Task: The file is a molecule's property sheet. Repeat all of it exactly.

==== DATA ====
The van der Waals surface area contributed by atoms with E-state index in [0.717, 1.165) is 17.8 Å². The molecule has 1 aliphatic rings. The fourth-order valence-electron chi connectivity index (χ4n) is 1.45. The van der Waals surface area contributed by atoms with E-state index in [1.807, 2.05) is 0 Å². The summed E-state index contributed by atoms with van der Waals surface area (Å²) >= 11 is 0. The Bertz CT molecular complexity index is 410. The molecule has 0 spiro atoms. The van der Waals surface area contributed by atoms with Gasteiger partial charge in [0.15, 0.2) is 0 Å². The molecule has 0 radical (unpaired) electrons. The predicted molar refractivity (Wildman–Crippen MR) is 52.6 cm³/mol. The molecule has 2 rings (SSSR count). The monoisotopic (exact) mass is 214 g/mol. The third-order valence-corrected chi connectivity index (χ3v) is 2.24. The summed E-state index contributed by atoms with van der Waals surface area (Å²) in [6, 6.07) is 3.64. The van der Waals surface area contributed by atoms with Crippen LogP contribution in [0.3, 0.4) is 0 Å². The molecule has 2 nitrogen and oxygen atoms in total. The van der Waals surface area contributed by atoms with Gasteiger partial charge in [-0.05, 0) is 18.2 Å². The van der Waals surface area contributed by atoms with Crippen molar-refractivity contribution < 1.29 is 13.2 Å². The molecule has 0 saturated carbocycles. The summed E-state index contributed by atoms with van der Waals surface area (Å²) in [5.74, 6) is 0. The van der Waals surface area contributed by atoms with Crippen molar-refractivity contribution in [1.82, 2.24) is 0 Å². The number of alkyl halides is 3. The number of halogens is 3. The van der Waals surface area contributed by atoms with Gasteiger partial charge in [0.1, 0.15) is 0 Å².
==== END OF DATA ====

The van der Waals surface area contributed by atoms with E-state index in [0.717, 1.165) is 17.8 Å². The molecule has 1 aliphatic rings. The fourth-order valence-electron chi connectivity index (χ4n) is 1.45. The van der Waals surface area contributed by atoms with E-state index in [1.807, 2.05) is 0 Å². The summed E-state index contributed by atoms with van der Waals surface area (Å²) >= 11 is 0. The Bertz CT molecular complexity index is 410. The molecule has 0 spiro atoms. The van der Waals surface area contributed by atoms with Gasteiger partial charge in [0.15, 0.2) is 0 Å². The molecule has 0 radical (unpaired) electrons. The predicted molar refractivity (Wildman–Crippen MR) is 52.6 cm³/mol. The molecule has 2 rings (SSSR count). The monoisotopic (exact) mass is 214 g/mol. The third-order valence-corrected chi connectivity index (χ3v) is 2.24. The summed E-state index contributed by atoms with van der Waals surface area (Å²) in [6, 6.07) is 3.64. The van der Waals surface area contributed by atoms with Crippen LogP contribution in [0.3, 0.4) is 0 Å². The molecule has 2 nitrogen and oxygen atoms in total. The van der Waals surface area contributed by atoms with Gasteiger partial charge in [-0.05, 0) is 18.2 Å². The van der Waals surface area contributed by atoms with Crippen molar-refractivity contribution < 1.29 is 13.2 Å². The molecule has 0 saturated carbocycles. The summed E-state index contributed by atoms with van der Waals surface area (Å²) in [5.74, 6) is 0. The van der Waals surface area contributed by atoms with Crippen molar-refractivity contribution in [1.82, 2.24) is 0 Å². The number of alkyl halides is 3. The number of halogens is 3. The van der Waals surface area contributed by atoms with Gasteiger partial charge in [0.1, 0.15) is 0 Å².